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Air Tours

Acadia Air Tours. This outfit provides sightseeing flights over Bar Harbor and Acadia National Park. Most tours run from 15 minutes to an hour and range from $150 to $450 for two people. The sunset tour is $50 extra. 968 Bar Harbor Rd., Trenton, ME, 04605. 207/667–7627. www.acadiaairtours.com.

Bicycling

Acadia Bike. With mountain bikes and hybrids, Acadia Bike rents models that are good for negotiating the carriage roads in Acadia National Park. 48 Cottage St., Bar Harbor, ME, 04609. 207/288–9605 or 800/526–8615. www.acadiabike.com.

Bar Harbor Bicycle Shop. Rent bikes by the half or full day at the Bar Harbor Bicycle Shop. 141 Cottage St., Bar Harbor, ME, 04609. 207/288–3886 or 800/824–2453. www.barharborbike.com.

Coastal Kayaking Tours. This outfitter has been leading trips in the scenic waters off Mount Desert Island since 1982. Rentals are provided through its sister business, Acadia Outfitters, on the same downtown street. Trips are limited to no more than 12 people. The season is May through October. 48 Cottage St., Bar Harbor, ME. 207/288–9605 or 800/526–8615. www.acadiafun.com.

Downeast Sailing Adventures. Take two-hour and sunset cruises for $35 with six passengers or $50 with fewer. Departures are from Upper Town Dock in Southwest Harbor and several other locations. Upper Town Dock, Clark Point Rd., Southwest Harbor, ME, 04679. 207/288–2216. www.downeastsail.com.

Margaret Todd. The 151-foot four-masted schooner Margaret Todd operates 1½- to 2-hour trips three times a day among the islands of Frenchman's Bay The sunset sail has live music, and the 2 pm trip is narrated by an Acadia National Park ranger. Trips are $37.50 and depart from from mid-May to October. Bar Harbor Inn pier, Newport Dr., Bar Harbor, ME, 04609. 207/288–4585. www.downeastwindjammer.com.

Whale-Watching

Bar Harbor Whale Watch Co.. This company has four boats, one of them a 140-foot jet-propelled double-hulled catamaran with spacious decks. It's one of two large catamarans used for whale-watching trips, some of which go at sunset or include a side trip to see puffins. The company also offers lighthouse, lobstering, and seal-watching cruises, and a trip to Acadia National Park's Baker Island. 1 West St., Bar Harbor, ME, 04609. 207/288–2386 or 800/942–5374. www.barharborwhales.com.

Hiking

Acadia National Park maintains more than 125 miles of hiking trails, from easy strolls around lakes and ponds to rigorous treks with climbs up rock faces and scrambles along cliffs. Although most hiking trails are on the east side of the island, the west side also has some scenic trails. For those wishing for a long climb, try the trails leading up Cadillac Mountain or Dorr Mountain. Another option is to climb Parkman, Sargeant, and Penobscot mountains. Most hiking is done from mid-May to mid-November. Snow falls early in Maine, so from as early as late November to the end of March cross-country skiing and snowshoeing replace hiking. Volunteers groom most of the carriage roads if there’s been 4 inches of snow or more. You can park at one end of any trail and use the free shuttle bus to get back to your starting point.

Distances for trails are given for the round-trip hike.

Acadia Mountain Trail. If you're up for a challenge, this is one of the area's best trails. The 2½-mile round-trip climb up Acadia Mountain is steep and strenuous, but the payoff is grand: views of Somes Sound. If you want a guided trip, look into the ranger-led hikes for this trail. Rte. 102, Acadia National Park, ME, 04609. 207/288–3338. www.nps.gov/acadia.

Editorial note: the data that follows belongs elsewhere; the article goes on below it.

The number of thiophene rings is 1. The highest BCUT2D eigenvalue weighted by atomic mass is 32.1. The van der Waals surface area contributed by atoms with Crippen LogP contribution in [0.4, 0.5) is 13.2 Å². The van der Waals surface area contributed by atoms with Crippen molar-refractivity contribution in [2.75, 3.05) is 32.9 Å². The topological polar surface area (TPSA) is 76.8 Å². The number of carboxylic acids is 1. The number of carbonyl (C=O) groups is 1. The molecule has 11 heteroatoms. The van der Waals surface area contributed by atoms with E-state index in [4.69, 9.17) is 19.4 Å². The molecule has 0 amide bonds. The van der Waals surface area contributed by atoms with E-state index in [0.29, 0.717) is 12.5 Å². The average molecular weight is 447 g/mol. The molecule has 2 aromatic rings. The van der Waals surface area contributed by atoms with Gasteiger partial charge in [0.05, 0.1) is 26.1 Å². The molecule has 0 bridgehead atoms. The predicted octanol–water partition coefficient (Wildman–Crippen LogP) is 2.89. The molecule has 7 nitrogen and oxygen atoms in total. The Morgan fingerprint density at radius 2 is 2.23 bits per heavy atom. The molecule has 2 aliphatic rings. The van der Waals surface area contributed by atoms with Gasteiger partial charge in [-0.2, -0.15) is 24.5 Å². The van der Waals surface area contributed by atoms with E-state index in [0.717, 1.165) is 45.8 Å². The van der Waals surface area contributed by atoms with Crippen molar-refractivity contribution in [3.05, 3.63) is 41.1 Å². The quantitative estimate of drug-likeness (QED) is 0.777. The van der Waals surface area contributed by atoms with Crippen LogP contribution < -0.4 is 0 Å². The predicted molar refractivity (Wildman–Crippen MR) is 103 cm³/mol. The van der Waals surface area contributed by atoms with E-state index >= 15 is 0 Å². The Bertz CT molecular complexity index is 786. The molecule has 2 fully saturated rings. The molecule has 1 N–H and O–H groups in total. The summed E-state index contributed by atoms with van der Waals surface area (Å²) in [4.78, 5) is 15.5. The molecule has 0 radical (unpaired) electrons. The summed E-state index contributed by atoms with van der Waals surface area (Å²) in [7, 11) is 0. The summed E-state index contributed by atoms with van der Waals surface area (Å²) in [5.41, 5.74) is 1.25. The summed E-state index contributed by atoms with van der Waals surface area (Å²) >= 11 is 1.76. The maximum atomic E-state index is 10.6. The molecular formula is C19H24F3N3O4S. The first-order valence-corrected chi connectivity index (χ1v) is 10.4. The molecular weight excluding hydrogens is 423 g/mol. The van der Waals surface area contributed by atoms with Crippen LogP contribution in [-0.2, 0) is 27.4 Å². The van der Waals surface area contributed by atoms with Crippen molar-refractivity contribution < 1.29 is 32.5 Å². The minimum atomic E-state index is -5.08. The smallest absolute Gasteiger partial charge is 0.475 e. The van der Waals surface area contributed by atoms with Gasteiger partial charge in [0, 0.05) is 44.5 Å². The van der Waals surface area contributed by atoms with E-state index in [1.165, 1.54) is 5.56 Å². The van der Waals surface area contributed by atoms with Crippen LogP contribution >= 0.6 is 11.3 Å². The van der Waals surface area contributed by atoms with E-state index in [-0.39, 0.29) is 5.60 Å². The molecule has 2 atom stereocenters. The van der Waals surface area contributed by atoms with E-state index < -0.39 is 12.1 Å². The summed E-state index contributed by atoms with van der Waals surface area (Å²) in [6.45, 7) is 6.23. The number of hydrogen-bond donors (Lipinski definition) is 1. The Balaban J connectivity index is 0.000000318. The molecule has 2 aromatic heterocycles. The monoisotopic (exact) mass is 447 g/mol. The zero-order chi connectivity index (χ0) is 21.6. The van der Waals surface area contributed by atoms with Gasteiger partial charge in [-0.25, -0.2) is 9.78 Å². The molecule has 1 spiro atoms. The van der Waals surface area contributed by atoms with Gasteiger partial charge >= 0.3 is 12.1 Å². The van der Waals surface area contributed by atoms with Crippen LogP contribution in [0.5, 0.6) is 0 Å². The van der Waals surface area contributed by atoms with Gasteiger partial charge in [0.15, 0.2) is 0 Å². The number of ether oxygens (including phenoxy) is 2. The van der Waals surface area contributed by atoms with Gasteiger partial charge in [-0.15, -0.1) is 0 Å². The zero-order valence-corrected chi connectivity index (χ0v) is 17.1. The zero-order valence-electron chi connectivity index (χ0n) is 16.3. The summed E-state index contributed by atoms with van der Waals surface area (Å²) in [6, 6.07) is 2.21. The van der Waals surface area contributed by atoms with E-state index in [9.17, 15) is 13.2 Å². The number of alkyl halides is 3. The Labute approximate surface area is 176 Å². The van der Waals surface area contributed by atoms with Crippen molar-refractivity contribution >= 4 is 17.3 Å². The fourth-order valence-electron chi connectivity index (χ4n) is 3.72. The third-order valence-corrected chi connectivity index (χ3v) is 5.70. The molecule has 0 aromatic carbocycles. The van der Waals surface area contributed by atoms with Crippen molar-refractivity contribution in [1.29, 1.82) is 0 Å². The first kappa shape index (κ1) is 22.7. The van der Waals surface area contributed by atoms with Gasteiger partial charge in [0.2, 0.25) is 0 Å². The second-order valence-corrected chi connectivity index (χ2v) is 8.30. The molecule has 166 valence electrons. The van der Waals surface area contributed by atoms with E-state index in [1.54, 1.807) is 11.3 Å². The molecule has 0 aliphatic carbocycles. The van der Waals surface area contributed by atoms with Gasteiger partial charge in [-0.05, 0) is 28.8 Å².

Ocean Path Trail. This easily accessible 4.4-mile round-trip trail runs parallel to the Ocean Drive section of the Park Loop Road from Sand Beach to Otter Point. It has some of the best scenery in Maine: cliffs and boulders of pink granite at the ocean's edge, twisted branches of dwarf jack pines, and ocean views that stretch to the horizon. Be sure to save time to stop at Thunder Hole, named for the sound the waves make as they thrash through a narrow opening in the granite cliffs, into a sea cave, and whoosh up and out. Steps lead down to the water, where you can watch the wave action close up, but use caution here (access may be limited due to storms), and if venturing onto the outer cliffs along this walk. Ocean Dr. section of Park Loop Rd., Acadia National Park, ME, 04609.

Swimming

The park has two swimming beaches, Sand Beach and Echo Lake Beach. Sand Beach, along Park Loop Road, has changing rooms, restrooms, and a lifeguard on duty from the first full week of June to Labor Day. Echo Lake Beach, on the western side of the island just north of Southwest Harbor, has much warmer water, as well as changing rooms, restrooms, and a lifeguard on duty throughout the summer.

Echo Lake Beach. A quiet lake surrounded by woods in the shadow of Beech Mountain, Echo Lake draws swimmers to its sandy southern shore. The lake bottom is bit muckier than the ocean beaches nearby, but the water is considerably warmer. The surrounding trail network skirts the lake and ascends the mountain. The beach is 2 miles north of Southwest Harbor. Amenities: lifeguards; toilets. Best for: swimming. Echo Lake Beach Rd., off Hwy. 102, Acadia National Park, ME, 04679.

Sand Beach. This pocket beach is hugged by two picturesque rocky outcroppings, and the combination of the crashing waves and the chilly water (peaking at around 55°F) keeps most people on the beach. You'll find some swimmers at the height of summer, but the rest of the year this is a place for strolling and snapping photos. In the shoulder season, you'll have the place to yourself. Amenities: lifeguards; parking; toilets. Best for: sunrise; solitude; walking. Ocean Dr. section of Park Loop Rd., 3 miles south of Hwy. 3, Acadia National Park, ME, 04665.